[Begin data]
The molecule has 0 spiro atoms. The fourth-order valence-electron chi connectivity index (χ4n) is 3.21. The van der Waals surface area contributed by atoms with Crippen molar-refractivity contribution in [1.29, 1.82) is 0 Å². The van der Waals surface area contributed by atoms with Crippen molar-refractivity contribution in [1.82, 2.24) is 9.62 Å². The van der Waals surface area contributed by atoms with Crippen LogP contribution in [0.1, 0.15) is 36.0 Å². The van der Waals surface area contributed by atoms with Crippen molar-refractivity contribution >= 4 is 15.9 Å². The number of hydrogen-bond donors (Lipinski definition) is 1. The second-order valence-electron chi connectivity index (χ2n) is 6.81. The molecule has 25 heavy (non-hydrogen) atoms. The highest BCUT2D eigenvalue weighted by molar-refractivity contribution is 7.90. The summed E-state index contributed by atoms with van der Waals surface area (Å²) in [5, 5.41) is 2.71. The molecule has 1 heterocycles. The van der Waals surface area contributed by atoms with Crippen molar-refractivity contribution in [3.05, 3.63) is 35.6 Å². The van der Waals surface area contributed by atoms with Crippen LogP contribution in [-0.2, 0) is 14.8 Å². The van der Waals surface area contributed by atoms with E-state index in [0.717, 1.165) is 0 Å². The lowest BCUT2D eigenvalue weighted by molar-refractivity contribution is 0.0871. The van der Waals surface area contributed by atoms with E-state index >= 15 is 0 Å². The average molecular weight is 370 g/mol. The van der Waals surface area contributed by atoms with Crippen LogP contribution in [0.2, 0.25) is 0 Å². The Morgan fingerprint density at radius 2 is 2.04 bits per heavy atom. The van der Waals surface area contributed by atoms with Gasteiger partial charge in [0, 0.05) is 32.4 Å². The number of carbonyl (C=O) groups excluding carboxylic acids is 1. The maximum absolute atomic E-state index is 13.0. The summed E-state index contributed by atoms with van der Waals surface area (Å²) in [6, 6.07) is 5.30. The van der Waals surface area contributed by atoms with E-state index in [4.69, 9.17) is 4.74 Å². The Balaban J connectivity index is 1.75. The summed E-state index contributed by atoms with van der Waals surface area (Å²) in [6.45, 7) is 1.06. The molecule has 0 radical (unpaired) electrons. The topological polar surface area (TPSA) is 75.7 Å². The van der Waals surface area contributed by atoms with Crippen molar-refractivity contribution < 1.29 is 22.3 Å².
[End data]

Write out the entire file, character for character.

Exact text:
The molecule has 0 spiro atoms. The fourth-order valence-electron chi connectivity index (χ4n) is 3.21. The van der Waals surface area contributed by atoms with Crippen molar-refractivity contribution in [1.29, 1.82) is 0 Å². The van der Waals surface area contributed by atoms with Crippen molar-refractivity contribution in [1.82, 2.24) is 9.62 Å². The van der Waals surface area contributed by atoms with Crippen LogP contribution in [0.1, 0.15) is 36.0 Å². The van der Waals surface area contributed by atoms with Crippen molar-refractivity contribution >= 4 is 15.9 Å². The number of hydrogen-bond donors (Lipinski definition) is 1. The second-order valence-electron chi connectivity index (χ2n) is 6.81. The molecule has 25 heavy (non-hydrogen) atoms. The highest BCUT2D eigenvalue weighted by molar-refractivity contribution is 7.90. The summed E-state index contributed by atoms with van der Waals surface area (Å²) in [5, 5.41) is 2.71. The molecule has 1 heterocycles. The van der Waals surface area contributed by atoms with Crippen molar-refractivity contribution in [3.05, 3.63) is 35.6 Å². The van der Waals surface area contributed by atoms with Crippen LogP contribution in [-0.2, 0) is 14.8 Å². The van der Waals surface area contributed by atoms with E-state index in [0.717, 1.165) is 0 Å². The lowest BCUT2D eigenvalue weighted by molar-refractivity contribution is 0.0871. The van der Waals surface area contributed by atoms with E-state index >= 15 is 0 Å². The average molecular weight is 370 g/mol. The van der Waals surface area contributed by atoms with Crippen LogP contribution in [0.2, 0.25) is 0 Å². The Morgan fingerprint density at radius 2 is 2.04 bits per heavy atom. The van der Waals surface area contributed by atoms with Gasteiger partial charge in [0, 0.05) is 32.4 Å². The number of carbonyl (C=O) groups excluding carboxylic acids is 1. The maximum absolute atomic E-state index is 13.0. The summed E-state index contributed by atoms with van der Waals surface area (Å²) in [6, 6.07) is 5.30. The van der Waals surface area contributed by atoms with E-state index in [4.69, 9.17) is 4.74 Å². The Balaban J connectivity index is 1.75. The summed E-state index contributed by atoms with van der Waals surface area (Å²) in [6.45, 7) is 1.06. The molecule has 0 radical (unpaired) electrons. The topological polar surface area (TPSA) is 75.7 Å². The van der Waals surface area contributed by atoms with Crippen molar-refractivity contribution < 1.29 is 22.3 Å².